“Another factor is that we tend to believe our friends, stories that come from people in our social circle. In such cases, people do not stop to question the source of the story and whether the source is credible or not. Instead they tell themselves, ‘If my friend sent me the link to the story, then I guess it’s interesting enough for me to read.’ Friends become the source, and people tend to believe their friends, which can explain why Facebook has become such a great source of fake news.”
But there are people who get fake news straight into their email without knowing it’s fake, and some who spread it deliberately, to further political or social interests. One survey found that 14 percent of respondents admitted to having disseminated fake news, even though they knew it was fabricated. Those people will go on doing that even if you find a mechanism that will warn others that it’s false.
“You are probably right. Exactly, by the way, just as many people keep reading tabloids like the National Enquirer and The Sun, even though it is clear that the stories they publish are not true. We still read it because it entertains us, because it’s fun to read about other people’s troubles. There are many reasons why we read stories even when we know they are false, but this, at the end of the day, is the choice of the reader – that is, what to read and what not. I agree with you that there are a lot of people who spread false stories knowing that they’re fake news; the problem is that the people who receive these stories are often not aware that this is the case and often make their decisions based on this same false information. Our goal is to inform them about the possibility that what they read may be false and that now it’s in their hands to decide if they want to continue to read the story knowing that it’s probably fake – or not.”
False news has been circulating in the United States for decades, and Donald Trump used the concept in devising his winning strategy on the way to the White House and since taking office. From CNN to The Washington Post, from MSNBC to The New York Times – whoever has had the presumption to criticize him has immediately been lumped in the unflattering category of “fake news.”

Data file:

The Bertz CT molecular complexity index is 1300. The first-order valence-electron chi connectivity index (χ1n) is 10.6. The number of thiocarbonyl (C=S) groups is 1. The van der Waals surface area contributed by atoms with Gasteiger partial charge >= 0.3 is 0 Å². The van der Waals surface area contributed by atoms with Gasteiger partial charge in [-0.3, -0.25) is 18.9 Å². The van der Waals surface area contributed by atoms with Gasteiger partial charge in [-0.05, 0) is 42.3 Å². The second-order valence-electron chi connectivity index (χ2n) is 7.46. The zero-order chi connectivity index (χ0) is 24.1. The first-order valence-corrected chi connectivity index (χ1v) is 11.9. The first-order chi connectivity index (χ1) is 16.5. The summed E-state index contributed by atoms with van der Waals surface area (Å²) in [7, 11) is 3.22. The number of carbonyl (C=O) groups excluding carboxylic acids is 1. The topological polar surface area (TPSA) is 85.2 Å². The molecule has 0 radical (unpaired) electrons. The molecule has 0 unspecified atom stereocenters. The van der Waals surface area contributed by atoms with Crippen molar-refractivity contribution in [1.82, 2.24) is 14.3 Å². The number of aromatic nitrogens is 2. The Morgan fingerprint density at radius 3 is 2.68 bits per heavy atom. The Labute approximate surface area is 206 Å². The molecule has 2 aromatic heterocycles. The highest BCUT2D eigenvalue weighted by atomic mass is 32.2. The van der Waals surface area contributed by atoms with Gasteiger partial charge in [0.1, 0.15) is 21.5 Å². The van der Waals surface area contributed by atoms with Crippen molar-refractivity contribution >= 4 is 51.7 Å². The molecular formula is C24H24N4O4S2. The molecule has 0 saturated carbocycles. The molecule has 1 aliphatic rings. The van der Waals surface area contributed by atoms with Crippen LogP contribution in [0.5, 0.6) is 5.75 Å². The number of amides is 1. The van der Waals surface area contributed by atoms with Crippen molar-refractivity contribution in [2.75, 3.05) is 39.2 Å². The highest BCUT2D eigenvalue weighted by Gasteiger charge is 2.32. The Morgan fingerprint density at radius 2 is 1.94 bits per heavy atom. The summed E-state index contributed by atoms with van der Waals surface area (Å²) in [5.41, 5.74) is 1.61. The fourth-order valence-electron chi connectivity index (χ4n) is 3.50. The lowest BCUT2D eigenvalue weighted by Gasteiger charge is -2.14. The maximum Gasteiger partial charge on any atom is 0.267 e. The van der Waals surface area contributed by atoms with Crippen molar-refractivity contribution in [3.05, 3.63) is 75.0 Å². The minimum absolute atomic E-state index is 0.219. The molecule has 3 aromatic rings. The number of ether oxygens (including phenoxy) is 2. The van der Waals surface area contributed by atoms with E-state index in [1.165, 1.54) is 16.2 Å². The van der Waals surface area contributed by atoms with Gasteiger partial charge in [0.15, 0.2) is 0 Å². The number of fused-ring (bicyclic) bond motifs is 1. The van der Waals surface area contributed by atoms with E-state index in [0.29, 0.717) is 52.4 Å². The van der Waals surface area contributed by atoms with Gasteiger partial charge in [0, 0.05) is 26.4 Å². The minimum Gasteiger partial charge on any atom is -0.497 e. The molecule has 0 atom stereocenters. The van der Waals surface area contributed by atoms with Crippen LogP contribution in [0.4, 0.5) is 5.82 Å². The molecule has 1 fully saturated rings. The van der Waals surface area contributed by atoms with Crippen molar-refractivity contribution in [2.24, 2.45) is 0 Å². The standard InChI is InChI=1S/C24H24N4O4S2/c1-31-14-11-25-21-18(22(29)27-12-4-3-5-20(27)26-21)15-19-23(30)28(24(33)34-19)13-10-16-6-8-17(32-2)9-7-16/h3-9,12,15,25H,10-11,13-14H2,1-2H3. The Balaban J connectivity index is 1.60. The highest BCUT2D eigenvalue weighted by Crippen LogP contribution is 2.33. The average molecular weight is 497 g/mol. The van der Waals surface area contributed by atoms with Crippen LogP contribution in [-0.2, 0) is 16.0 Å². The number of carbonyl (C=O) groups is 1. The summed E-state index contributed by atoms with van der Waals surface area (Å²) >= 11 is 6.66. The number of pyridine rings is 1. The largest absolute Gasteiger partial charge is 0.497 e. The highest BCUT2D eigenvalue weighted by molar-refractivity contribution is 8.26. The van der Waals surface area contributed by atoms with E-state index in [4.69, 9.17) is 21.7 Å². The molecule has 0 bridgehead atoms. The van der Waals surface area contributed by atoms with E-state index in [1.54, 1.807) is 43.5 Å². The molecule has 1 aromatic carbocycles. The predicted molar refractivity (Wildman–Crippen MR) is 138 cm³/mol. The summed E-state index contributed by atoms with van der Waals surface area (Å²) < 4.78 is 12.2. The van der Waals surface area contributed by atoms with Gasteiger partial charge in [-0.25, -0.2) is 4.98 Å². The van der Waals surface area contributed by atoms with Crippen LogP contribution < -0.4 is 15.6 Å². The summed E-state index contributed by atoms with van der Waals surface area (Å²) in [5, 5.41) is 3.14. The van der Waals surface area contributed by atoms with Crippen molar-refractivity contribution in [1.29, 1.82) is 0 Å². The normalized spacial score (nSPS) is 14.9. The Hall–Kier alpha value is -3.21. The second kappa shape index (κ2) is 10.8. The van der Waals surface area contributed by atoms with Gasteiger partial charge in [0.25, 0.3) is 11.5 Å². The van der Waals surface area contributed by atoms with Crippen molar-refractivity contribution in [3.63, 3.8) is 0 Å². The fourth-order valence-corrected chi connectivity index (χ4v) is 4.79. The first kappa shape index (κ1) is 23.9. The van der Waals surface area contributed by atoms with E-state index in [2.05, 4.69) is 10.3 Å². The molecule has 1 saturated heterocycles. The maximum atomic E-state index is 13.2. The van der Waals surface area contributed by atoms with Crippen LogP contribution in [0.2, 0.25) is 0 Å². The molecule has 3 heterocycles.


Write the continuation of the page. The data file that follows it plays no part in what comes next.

Prime Minister Netanyahu, who has been waging a fierce war against the Israeli media for the past 20 years, adopted Trump’s rhetoric when he published a special post on his Facebook page under the headline “Fake News,” which showed the logos of almost all the local news channels and newspapers (with the notable exception of the freebie local paper Israel Hayom, considered to be Netanyahu’s mouthpiece).
The irony is that Trump himself, more than any president in U.S. history, built his political career on fabricated, nonfactual “news.” What began in 2011 with the ugly and mendacious public campaign he conducted alleging that Barack Obama was not American-born, continued with a web of hundreds of lies disseminated throughout his presidential campaign. Nor did he stop after he was elected, claiming, for example, that Hillary Clinton won the popular vote thanks to millions of false ballots counted in her favor. Like many of Trump’s allegations, this one, too, has been proved to have lacked a factual foundation.
Furthermore, together with the fake news he spread himself, Trump enjoyed a tailwind in the form of false reports disseminated by others during his campaign. A comprehensive study conducted by BuzzFeed found that “in the final three months of the U.S. presidential campaign, the top-performing fake election news stories on Facebook [in the form of shares, reactions and comments] generated more engagement than the top stories from major news outlets.”
The widely quoted study, posted just one week after the 2016 election, found that “during these critical months of the campaign, 20 top-performing false election stories from hoax sites and hyperpartisan blogs generated 8,711,000 shares, reactions and comments on Facebook. Within the same time period, the 20 best-performing election stories from 19 major news websites [including The Washington Post, The New York Times, Huffington Post and NBC News] generated a total of 7,367,000 shares, reactions, and comments on Facebook.”